Our founder shares what she still manages to learn even after 3 years of running:
It’s been 3 years since I fell in love with long distance running, you would think by now there is nothing left to learn from this sport.
When I first started out running, I didn’t really need much motivation to get myself out of the door. Like any new love, everything is exciting and I was intrinsically motivated to invest time and effort in it. As the years go by, I know my fastest pace. There are hits and misses here and there, some days I hit the 5 min/km mark, some days I hover over my “comfort pace”.
I’ve reached a plateau.
That’s when finding the motivation to maintain an exercise that I once fell in love with becomes a chore. My pace started slowing down due to my lack of motivation, which further demotivated me, till I finally found the perfect excuse for it…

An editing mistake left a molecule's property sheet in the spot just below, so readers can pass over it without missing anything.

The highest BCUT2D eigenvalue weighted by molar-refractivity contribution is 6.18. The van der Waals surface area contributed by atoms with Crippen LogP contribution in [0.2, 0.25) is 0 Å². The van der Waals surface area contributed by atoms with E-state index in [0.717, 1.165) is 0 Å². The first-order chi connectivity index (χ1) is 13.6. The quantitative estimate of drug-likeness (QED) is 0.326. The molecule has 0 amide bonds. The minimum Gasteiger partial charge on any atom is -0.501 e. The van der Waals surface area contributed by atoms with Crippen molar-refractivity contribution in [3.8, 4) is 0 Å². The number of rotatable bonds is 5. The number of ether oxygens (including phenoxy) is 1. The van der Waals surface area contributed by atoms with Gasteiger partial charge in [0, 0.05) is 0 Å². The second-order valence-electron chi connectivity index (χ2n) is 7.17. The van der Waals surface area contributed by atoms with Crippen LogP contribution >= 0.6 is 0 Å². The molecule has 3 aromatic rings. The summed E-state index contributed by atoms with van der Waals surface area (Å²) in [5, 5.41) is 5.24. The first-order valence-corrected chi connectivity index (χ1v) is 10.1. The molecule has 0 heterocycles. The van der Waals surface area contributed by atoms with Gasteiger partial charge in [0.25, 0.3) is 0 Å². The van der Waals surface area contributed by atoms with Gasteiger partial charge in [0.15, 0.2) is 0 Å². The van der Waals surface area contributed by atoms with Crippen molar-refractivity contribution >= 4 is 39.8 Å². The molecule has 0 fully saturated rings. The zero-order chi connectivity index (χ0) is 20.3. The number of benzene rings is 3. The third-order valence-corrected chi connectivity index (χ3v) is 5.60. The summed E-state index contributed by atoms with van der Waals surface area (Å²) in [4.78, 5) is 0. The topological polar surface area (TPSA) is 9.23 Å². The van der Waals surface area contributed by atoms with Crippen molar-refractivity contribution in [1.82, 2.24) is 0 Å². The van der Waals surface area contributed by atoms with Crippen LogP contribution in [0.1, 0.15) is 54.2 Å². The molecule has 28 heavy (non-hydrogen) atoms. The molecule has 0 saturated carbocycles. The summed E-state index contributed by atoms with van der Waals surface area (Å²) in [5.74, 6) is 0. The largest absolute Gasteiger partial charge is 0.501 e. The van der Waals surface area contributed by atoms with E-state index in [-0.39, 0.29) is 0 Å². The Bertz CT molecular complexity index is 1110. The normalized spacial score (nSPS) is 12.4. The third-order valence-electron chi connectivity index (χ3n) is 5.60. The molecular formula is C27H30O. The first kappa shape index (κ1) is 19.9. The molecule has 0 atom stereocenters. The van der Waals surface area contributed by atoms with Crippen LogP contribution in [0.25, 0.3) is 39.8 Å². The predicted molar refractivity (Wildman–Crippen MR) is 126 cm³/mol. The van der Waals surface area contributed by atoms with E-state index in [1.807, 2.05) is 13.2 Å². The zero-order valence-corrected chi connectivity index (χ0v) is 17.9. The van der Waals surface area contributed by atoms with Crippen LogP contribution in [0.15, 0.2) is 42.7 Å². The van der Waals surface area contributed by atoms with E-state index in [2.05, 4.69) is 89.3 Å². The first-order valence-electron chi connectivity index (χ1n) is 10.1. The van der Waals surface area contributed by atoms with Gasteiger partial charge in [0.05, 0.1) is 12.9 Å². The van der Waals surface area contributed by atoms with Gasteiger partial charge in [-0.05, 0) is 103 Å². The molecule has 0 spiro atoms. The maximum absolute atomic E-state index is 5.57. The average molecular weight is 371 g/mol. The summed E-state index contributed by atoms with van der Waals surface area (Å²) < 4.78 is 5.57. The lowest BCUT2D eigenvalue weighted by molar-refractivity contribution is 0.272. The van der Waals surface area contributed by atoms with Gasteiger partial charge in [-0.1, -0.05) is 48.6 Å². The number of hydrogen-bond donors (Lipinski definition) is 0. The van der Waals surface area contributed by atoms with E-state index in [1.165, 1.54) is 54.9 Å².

I’m getting old.
But don’t get me wrong, I’m not encouraging people to practise strenuous exercise as they get older. There are different forms of exercises for every age. But who am I kidding, I’m only 26.
Yes, it’s true that muscle mass and aerobic capacity falls with age. However, unlike other sports, runners reach their peak performance later in their running career. That’s because what matters isn’t chronologically age, but athletic age- a runner’s history of aerobic training. That’s the differentiating factor in a runner’s performance, regardless of age factors.
In fact, more runners only peak in their 30s, not because 30 is the magic number but it’s because that’s the age where most runners would have accumulated a decent amount of mileage from years of running.
This leads to a few important lessons:
- About fitness goals: We’re never too old to achieve our fitness goals, we just need to find a suitable exercise (like running!)
- And life in general: We won’t always be on form but that doesn’t mean we should stop. Sometimes, the best is yet to come. And that is enough to keep us striving to be better every single day.